• White-Nose Syndrome Response Team, https://www.whitenosesyndrome.org/. 

Thursday, August 27, 2020

Celebrating 60: Manasquan Reservoir

For 30 years county and state officials felt a need to create a water storage facility for southern Monmouth County that would allow for "full utilization of its recreational potential." In 1988, that dream became reality as the county negotiated a lease agreement with the NJ Water Supply Authority for the first 1,051 acres of reservoir property in Howell Township for use as a park, thus establishing the Park System's highly popular Manasquan Reservoir. The park opened in 1990 with boating and fishing on the 770-acre reservoir and hiking and biking on the 282 surrounding acres. During its first full year of operation in 1991, the reservoir attracted over 128,000 visitors and recorded 2,000 boat launches. 

In 1994, the Visitor Center opened on the south shore with a fishing pier, a launching ramp for sailboats and boats with electric motors, and kayak and rowboat rentals. Today, this section of the reservoir also includes a wildlife-themed playground and during late spring through summer visitors can enjoy Naturalist-led pontoon boat tours to view the wildlife of the reservoir. 

The original planners of the reservoir designated a site on the west shore for environmental education. The Environmental Center opened in 2001, focusing its exhibits on wetland ecology and wildlife conservation. Great for all ages, there are hands-on exhibits, program spaces, and wildlife observation areas. The one-mile Cove Trail located next to the Environmental Center is a fantastic opportunity for visitors to take a troll see the nature of the wetlands, and the five-mile perimeter trail is the perfect scenic route for hikers, bicyclists, joggers and equestrians. 


As the largest freshwater lake in the area, the reservoir has become an important habitat for many bird species, most notably American bald eagles. An immature eagle was first noticed in 2001, and a nesting pair fledged two chicks in 2002 and in 2003, and three in 2004. Although workers cleared many acres of the former forest for the grading and flooding of the reservoir, they left trees in some areas that died following inundation, and these have provided excellent snag (dead tree) habitats for the eagles and for ospreys. They also provide microhabitats that protect fish and invertebrate water species from elements and predators.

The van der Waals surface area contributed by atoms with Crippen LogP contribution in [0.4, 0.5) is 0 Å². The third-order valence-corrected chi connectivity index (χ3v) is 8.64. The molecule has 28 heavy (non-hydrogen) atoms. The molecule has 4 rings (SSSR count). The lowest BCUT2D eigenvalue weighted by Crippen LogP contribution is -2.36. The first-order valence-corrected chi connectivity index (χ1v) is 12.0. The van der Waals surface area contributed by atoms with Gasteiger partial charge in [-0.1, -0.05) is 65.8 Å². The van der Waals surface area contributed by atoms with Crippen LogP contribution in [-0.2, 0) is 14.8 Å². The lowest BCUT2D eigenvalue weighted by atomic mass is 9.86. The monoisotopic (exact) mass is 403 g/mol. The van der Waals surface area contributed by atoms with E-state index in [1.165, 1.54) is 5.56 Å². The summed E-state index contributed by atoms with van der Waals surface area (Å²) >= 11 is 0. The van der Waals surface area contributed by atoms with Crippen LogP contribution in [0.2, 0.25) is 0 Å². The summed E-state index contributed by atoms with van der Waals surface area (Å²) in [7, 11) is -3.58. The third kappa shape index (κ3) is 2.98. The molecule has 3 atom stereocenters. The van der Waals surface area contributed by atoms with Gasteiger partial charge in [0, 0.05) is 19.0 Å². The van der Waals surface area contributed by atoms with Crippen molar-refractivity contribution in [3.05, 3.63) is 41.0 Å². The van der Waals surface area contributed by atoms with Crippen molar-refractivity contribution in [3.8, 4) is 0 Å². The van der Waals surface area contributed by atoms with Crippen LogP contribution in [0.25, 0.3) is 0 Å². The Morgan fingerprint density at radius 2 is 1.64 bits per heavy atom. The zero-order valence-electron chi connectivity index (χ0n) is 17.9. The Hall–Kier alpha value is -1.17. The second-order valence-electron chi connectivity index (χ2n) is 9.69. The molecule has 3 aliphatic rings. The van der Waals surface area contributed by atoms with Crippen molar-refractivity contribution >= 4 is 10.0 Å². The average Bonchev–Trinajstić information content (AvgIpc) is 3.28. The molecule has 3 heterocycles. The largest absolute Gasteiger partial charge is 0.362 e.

The Manasquan Reservoir has continuously been the Park System's most visited site, with over 1.2 million visitors in 2019. Plan your trip to this beautiful site and learn more by visiting our website

This post comes from The Monmouth County Park System: The First Fifty Years, written by Clifford W. Zink and published and funded by the Friends of the Monmouth County Park System in 2010. Check out the book in its entirety by clicking here.

Sunday, August 23, 2020

August is National Wellness Month

National Wellness Month is about taking the time to introduce self-care into your routine in order to reduce stress and increase happiness. It's known that stress can cause or escalate conditions such as high blood pressure, anxiety, depression, heart attacks and much more. By taking time out for self-care, you can improve your health as well as your mental well-being, something we could all use during these trying times.

The parks can be a fantastic addition to your self-care routine. Here are FIVE ways to head to your local Monmouth County parks for some you-time:

  • Lace up your sneakers and hit the trails for a walk. Being surrounded by the beauty of nature relieves anxiety and improves memory. Take time on your walk to concentrate on the sights and sounds of nature. 
  • Set your blanket out on the grass and practice some relaxing meditation. Harvard studies have shown meditation can assist in lowering depression and anxiety. Never tried it? There are a variety of YouTube videos that can guide you through this practice, just pop in some earbuds, close your eyes, and relax.
  • Find a bench to sit and practice mindfulness, which helps to focus your awareness on the present moment. Put your attention on your breathing by inhaling through your nose for a count of 4, hold that breath in for a count of 7, and completely exhale for 8 seconds through your mouth as though you're blowing out candles. Mindfulness helps to clear your head by making you focus on the relaxation of your breathing and your senses. Doing this for 5-15 minutes offers a terrific sense of calm. 
  • Poetry, romance, mystery ... no matter what your favorite genre, relaxing with a good book is a simple way to unplug and unwind. Sit on a bench or bring a folding chair and find a place in the grass fields to indulge in your favorite book.